Insomniac Games, the company famous for their work on the beloved Ratchet and Clank series have pulled up their big boy pants and are set to make a huge statement with the upcoming launch of their PS4 exclusive Spider-Man title.

With the game set to debut sometime next year, it appears that Insomniac have the full support and backing of Sony, with the Japanese multinational conglomerate corporation closing down their E3 conference showcasing a range of the title’s gameplay.

Personally, from what I’ve seen so far, I’m impressed, the occasional cutscene looked to heighten drama through a range of cinematography. Whilst I’d rather not have every boss battle play out via repetitive cutscene, an intermittent inclusion provides the game with the familiar style and flair that the New York webslinger brings to the table. Watching Spidey fling himself through impossible spaces at high-speed set an awe-inspiring tone that will hopefully run throughout the game.

My concerns with the game however, manifest in it’s use of webbing, and I’d like to explain why:

As one of my favourite superheroes of all-time, Spider-Man, Spider-Man… Well, he does whatever a spider can! It’s this key characteristic that embodies his entire being and sets him apart from other superheroes. Therefore, spider-powers need to be what sets this game apart from other titles in the genre.

The combat, from what we’ve seen so far seems highly reminiscent from that from the Batman: Arkham series. That’s great! It really is. I know I’m going to enjoy that combat style because I’ve pretty much already played it with a different hero. Regardless of the fact that Spider-Man will likely move slightly different to Batman – with a different physique and fighting style – overall the results will likely still largely feel similar.

The combat, from what we’ve seen so far seems highly reminiscent from that from the Batman: Arkham series.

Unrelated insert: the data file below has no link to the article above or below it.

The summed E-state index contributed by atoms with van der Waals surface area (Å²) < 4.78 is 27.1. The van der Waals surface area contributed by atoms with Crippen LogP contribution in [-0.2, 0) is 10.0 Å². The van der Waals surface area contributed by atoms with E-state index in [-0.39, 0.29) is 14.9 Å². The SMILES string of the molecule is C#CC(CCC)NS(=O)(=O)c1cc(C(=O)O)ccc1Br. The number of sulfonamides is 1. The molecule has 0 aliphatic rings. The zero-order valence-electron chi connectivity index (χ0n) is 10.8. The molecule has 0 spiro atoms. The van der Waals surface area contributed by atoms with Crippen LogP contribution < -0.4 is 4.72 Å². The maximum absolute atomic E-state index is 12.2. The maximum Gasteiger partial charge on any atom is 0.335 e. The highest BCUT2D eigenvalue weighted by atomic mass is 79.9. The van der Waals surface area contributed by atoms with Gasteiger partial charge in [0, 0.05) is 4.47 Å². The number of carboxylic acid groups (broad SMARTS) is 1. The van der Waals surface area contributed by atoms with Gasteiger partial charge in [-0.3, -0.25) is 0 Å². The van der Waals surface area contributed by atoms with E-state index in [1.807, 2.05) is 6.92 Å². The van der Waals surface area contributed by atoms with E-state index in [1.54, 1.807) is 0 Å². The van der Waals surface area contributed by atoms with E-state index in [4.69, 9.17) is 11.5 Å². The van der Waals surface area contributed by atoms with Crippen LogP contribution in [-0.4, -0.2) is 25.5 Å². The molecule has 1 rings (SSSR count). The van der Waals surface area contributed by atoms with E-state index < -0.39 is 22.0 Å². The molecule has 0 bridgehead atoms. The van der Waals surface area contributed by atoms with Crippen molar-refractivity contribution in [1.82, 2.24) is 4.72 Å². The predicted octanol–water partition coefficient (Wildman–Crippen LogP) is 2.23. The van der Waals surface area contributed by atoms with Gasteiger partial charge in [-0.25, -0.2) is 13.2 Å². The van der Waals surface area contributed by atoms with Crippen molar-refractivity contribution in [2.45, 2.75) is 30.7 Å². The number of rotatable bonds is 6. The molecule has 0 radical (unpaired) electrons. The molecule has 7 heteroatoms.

The same goes for the narrative. Whilst I hope that the game fuels it’s narrative with fast-paced action and interesting plot points, the Arkham series has already been there and done that.

My point here is that reproducing a game that is as good as Batman: Arkham Origins won’t mean anything if they don’t nail those characteristics which are unique to Spider-Man. Otherwise there’ll be nothing to set it out as a unique and great game.

My point here is that reproducing a game that is as good as Batman: Arkham Origins won’t mean anything if they don’t nail those characteristics which are unique to Spider-Man.

Wall climbing is certainly a useful power that our boy Peter Parker has at his disposal, but really it’s quite a difficult mechanic to mess up. As a player, if I can climb up practically any surface and in doing so scale a building with a decent amount of speed, then I’ll be happy. Throw in a few different ways of scaling a surface like a web catapult of zip-lining and it’ll check this box hands down.

Wall climbing is certainly a useful power that our boy Peter Parker has at his disposal, but really it’s quite a difficult mechanic to mess up

Spidey’s other major asset comes in the form of web-swinging. The last time I remember a game pulling of the mechanic to “almost” perfection was back in Spider-Man 2, released in 2004. It utilised a swing system that felt physics based. Momentum played a huge part in making that mechanic what it was, you had to gather speed but when that happened, you no longer swung, you soared across the New York skyline. Not only this but Parker felt weighted and the webs attached to physical parts of the skyline in skyscrapers and trees. If there wasn’t a towering skyscraper to catapult through the air off, then guess what, you couldn’t do said catapulting.

Momentum played a huge part in making that mechanic what it was, you had to gather speed but when that happened, you no longer swung, you soared across the New York Skyline

Since Spider-Man 2 a range of games have attempted to replicate the same feeling, and all of those games have failed miserably. The Amazing Spider-Man series fell short for that exact reason. Web swinging felt slow at best and at worst it felt about as “realistic” as Andrew Garfield did an unpopular nerdy high-school student. Webbing is an integral core principle in any game featuring this particular webslinger.

The initial gameplay at E3 looked promising, perhaps a little slow at times. It’s difficult at this point to gauge just how well Insomniac will pull off the game in terms of momentum. However, they have confirmed on Twitter that the game will have a physics based swing system.

So, Insomniac, just remember… With Great Power, Comes Great Responsibility. Please be the hero the franchise needs!

Try Something New: 

Jared Moore
Joint Editor-In-Chief at Quillstreak. Freelance Journalist studying at Newcastle University. Enjoys long romantic walks across the Mojave Wasteland followed by dinner with the Baker household. Once swiped right and killed a king.
http://www.quillstreak.com

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